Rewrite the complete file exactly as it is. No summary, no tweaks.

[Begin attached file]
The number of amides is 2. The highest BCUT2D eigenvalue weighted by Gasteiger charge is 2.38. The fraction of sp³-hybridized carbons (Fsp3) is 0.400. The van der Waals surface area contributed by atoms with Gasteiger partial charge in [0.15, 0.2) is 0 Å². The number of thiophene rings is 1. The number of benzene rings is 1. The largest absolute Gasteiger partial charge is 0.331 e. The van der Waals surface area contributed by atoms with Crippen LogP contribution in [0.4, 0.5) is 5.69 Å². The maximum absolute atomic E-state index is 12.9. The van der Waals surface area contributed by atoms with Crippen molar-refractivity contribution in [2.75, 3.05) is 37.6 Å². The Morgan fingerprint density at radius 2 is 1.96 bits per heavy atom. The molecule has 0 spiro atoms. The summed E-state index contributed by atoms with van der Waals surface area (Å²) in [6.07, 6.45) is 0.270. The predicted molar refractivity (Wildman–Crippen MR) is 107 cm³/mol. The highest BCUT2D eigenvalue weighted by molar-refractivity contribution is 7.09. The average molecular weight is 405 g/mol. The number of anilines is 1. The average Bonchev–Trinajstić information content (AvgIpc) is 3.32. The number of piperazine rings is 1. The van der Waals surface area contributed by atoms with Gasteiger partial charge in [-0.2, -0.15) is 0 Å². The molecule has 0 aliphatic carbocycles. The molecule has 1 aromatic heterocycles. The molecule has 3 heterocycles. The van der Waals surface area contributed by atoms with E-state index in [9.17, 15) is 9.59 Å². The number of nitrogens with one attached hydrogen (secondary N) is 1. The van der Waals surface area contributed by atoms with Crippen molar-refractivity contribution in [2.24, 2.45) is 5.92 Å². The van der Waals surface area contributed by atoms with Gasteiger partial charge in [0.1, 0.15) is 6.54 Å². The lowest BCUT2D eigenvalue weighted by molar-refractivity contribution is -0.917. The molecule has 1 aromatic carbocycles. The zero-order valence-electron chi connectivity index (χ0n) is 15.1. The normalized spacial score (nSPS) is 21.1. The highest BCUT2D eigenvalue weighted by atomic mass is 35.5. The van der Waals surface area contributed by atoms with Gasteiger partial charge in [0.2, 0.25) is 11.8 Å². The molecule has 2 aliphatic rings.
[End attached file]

The number of amides is 2. The highest BCUT2D eigenvalue weighted by Gasteiger charge is 2.38. The fraction of sp³-hybridized carbons (Fsp3) is 0.400. The van der Waals surface area contributed by atoms with Gasteiger partial charge in [0.15, 0.2) is 0 Å². The number of thiophene rings is 1. The number of benzene rings is 1. The largest absolute Gasteiger partial charge is 0.331 e. The van der Waals surface area contributed by atoms with Crippen LogP contribution in [0.4, 0.5) is 5.69 Å². The maximum absolute atomic E-state index is 12.9. The van der Waals surface area contributed by atoms with Crippen molar-refractivity contribution in [2.75, 3.05) is 37.6 Å². The Morgan fingerprint density at radius 2 is 1.96 bits per heavy atom. The molecule has 0 spiro atoms. The summed E-state index contributed by atoms with van der Waals surface area (Å²) in [6.07, 6.45) is 0.270. The predicted molar refractivity (Wildman–Crippen MR) is 107 cm³/mol. The highest BCUT2D eigenvalue weighted by molar-refractivity contribution is 7.09. The average molecular weight is 405 g/mol. The number of anilines is 1. The average Bonchev–Trinajstić information content (AvgIpc) is 3.32. The number of piperazine rings is 1. The van der Waals surface area contributed by atoms with Gasteiger partial charge in [-0.2, -0.15) is 0 Å². The molecule has 0 aliphatic carbocycles. The molecule has 1 aromatic heterocycles. The molecule has 3 heterocycles. The van der Waals surface area contributed by atoms with E-state index in [9.17, 15) is 9.59 Å². The number of nitrogens with one attached hydrogen (secondary N) is 1. The van der Waals surface area contributed by atoms with Crippen molar-refractivity contribution in [2.24, 2.45) is 5.92 Å². The van der Waals surface area contributed by atoms with Gasteiger partial charge in [0.1, 0.15) is 6.54 Å². The lowest BCUT2D eigenvalue weighted by molar-refractivity contribution is -0.917. The molecule has 1 aromatic carbocycles. The zero-order valence-electron chi connectivity index (χ0n) is 15.1. The normalized spacial score (nSPS) is 21.1. The highest BCUT2D eigenvalue weighted by atomic mass is 35.5. The van der Waals surface area contributed by atoms with Gasteiger partial charge in [0.2, 0.25) is 11.8 Å². The molecule has 2 aliphatic rings.